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I encountered a new phrase today: "academy verse". Here it is in context:

... even if In Memoriam James Joyce isn't judged as academy verse, still there is nothing else that it satisfactorily is.

In Memoriam James Joyce is a long poem by the Scottish poet Hugh MacDiarmid. Because of the context, I suspect that "academy verse" means something like "poetry that is overly intellectual or theoretical, or too explicitly so". Is this correct? I can't find anything in the OED or the other usual sources.

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The capsule definition of 'academy verse', now called, as Sven points out, 'academic verse', is

Poetry adhering to the conventions of some school of poetry.

(From PoetryBase)

Another source, similar definition:

Poetry that adheres to the accepted standards and requirements of some kind of "school." Poetry approved, officially, or unofficially, by a literary establishment.

(From termwiki)

These capsule definitions are, of course, unequal to the subject. Academic verse is often contrasted roughly with popular verse. For a contemporary sense of the relationship between academic verse and a particular kind of popular verse, 'slam poetry', see The Cultural Politics of Slam Poetry, by Susan B. Somers-Willett.

Although the snippet of context you provide suggests that the term 'academy verse' in the quote would more properly be 'academic verse', a long history of 'academy verse' lies behind the contemporay version of the term. For some sense of that history, see (for example), Love Poetry of the Literary Academies in the Reigns of Philip IV and Charles II.

For a summary of Milton's academic verse, see "Notes on Milton’s Early Development", by A.S.P. Woodhouse (University of Toronto Quarterly, Volume 13, Number 1, October 1943). Here's a brief exerpt (italics mine):

... he may well have had Diodati in mind, as well as the university audience {for there was some ground common to both), when he wrote Elegies 7 and 5, the Companion Pieces, and indeed much of his academic verse .... For the university audience Milton produced, in whole or in part, about three fifths of the poetry of the Cambridge period, including all the Latin verse except Elegies 1, 4 and 6.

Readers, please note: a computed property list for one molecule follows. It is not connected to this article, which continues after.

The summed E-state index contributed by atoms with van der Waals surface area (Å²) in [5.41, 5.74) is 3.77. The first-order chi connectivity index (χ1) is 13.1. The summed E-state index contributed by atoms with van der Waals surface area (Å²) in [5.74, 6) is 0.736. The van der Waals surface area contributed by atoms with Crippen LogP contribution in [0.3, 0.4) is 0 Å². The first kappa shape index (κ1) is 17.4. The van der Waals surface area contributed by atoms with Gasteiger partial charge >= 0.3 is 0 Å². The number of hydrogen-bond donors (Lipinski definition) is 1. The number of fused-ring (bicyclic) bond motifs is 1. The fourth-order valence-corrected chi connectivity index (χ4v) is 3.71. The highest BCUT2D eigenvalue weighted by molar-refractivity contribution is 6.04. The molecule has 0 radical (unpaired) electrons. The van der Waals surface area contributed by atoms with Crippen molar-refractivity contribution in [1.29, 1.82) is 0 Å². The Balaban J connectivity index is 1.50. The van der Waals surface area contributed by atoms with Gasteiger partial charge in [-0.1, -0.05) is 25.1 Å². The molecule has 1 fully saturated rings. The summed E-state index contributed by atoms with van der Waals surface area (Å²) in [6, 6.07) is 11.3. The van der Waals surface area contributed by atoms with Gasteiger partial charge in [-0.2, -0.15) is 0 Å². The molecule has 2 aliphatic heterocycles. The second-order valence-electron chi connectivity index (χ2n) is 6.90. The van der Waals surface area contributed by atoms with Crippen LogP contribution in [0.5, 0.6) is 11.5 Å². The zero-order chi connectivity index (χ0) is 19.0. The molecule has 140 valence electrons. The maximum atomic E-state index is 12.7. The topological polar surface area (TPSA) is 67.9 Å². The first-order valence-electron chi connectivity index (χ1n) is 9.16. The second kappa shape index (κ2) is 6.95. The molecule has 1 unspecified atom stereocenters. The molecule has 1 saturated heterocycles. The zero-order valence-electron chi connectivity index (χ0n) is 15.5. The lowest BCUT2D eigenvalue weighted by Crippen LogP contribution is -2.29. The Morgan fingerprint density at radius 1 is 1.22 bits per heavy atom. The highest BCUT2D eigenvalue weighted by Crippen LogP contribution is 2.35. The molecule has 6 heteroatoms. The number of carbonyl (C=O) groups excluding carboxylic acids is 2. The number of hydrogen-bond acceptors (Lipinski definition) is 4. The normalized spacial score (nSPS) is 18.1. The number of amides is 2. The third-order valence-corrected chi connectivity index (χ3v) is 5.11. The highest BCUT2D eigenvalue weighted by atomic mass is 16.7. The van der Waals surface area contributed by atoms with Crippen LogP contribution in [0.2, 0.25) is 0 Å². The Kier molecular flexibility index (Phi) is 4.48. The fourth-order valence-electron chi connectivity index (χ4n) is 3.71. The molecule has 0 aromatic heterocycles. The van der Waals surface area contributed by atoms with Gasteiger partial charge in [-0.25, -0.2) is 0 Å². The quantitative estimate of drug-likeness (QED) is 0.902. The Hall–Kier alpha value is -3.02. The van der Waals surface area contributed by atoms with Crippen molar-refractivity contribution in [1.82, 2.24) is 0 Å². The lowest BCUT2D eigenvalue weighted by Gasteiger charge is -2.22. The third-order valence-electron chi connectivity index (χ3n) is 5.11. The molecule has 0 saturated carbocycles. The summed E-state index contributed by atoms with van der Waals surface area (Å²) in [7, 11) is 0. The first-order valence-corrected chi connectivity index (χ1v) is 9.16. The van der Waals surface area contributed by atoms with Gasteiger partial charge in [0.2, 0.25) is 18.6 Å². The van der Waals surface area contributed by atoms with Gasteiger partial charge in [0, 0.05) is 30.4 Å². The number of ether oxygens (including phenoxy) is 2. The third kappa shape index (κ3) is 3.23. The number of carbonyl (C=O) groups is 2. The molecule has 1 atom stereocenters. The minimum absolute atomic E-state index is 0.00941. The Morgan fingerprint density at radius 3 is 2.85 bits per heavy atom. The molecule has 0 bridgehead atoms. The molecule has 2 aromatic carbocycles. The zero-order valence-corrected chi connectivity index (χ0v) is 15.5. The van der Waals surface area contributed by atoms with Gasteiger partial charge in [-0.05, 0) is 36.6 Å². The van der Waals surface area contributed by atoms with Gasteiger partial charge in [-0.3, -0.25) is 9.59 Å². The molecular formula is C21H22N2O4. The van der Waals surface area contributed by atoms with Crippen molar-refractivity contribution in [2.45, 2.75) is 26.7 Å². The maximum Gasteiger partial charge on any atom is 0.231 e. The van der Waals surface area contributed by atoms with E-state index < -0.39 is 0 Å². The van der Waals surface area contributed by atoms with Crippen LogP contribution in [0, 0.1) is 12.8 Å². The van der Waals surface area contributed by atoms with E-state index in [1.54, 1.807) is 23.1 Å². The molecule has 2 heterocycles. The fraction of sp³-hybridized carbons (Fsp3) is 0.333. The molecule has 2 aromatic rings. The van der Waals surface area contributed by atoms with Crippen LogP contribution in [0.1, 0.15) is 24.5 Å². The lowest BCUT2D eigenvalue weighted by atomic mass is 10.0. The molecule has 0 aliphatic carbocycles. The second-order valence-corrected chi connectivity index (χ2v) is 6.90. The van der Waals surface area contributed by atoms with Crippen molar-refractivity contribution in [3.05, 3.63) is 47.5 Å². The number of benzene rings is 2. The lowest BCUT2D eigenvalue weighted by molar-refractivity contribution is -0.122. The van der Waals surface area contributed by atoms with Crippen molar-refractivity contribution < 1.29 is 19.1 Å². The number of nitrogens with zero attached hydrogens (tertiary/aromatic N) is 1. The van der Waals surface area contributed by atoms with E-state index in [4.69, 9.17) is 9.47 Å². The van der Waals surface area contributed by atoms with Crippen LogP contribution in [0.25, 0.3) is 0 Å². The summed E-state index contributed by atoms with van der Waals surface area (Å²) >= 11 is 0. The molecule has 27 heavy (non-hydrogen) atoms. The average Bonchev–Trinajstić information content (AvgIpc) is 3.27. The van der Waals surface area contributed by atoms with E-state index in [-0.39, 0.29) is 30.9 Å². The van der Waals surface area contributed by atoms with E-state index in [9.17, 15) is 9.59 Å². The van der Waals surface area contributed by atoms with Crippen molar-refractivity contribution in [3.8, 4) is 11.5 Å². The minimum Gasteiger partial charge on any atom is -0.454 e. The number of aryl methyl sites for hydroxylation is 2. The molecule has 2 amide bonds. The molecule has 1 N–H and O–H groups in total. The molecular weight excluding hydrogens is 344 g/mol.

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2

The more common term is academic verse; and in a Google Books search, the first mention of it is from 1879. Even then, the sense of the phrase is distinctly unenthusiastic and belittling. From Frederic Harrison, "On the Choice of Books," from The Fortnightly review, reprinted in The Living Age (May 3, 1879):

Who now reads the whole of the ancient writers? Who systematically reads the great writers, be they ancient or modern, whom the consent of ages has marked out as classics: typical, immortal, peculiar teachers of our race? Alas! the “Paradise Lost” is lost again to us beneath an inundation of graceful academic verse, sugary stanzas of ladylike prettiness, and ceaseless explanations in more or less readable prose of what John Milton meant or did not mean, or what he saw or did not see, or why Adam or Satan is like that, or unlike the other. We read a perfect library about the "Paradise Lost," but the "Paradise Lost itself we do not read.

Even then, academic verse was "graceful" and "sugary," with "ladylike prettiness"—a characterization not calculated to show to advantage against Milton's "sea-shouldering whales."

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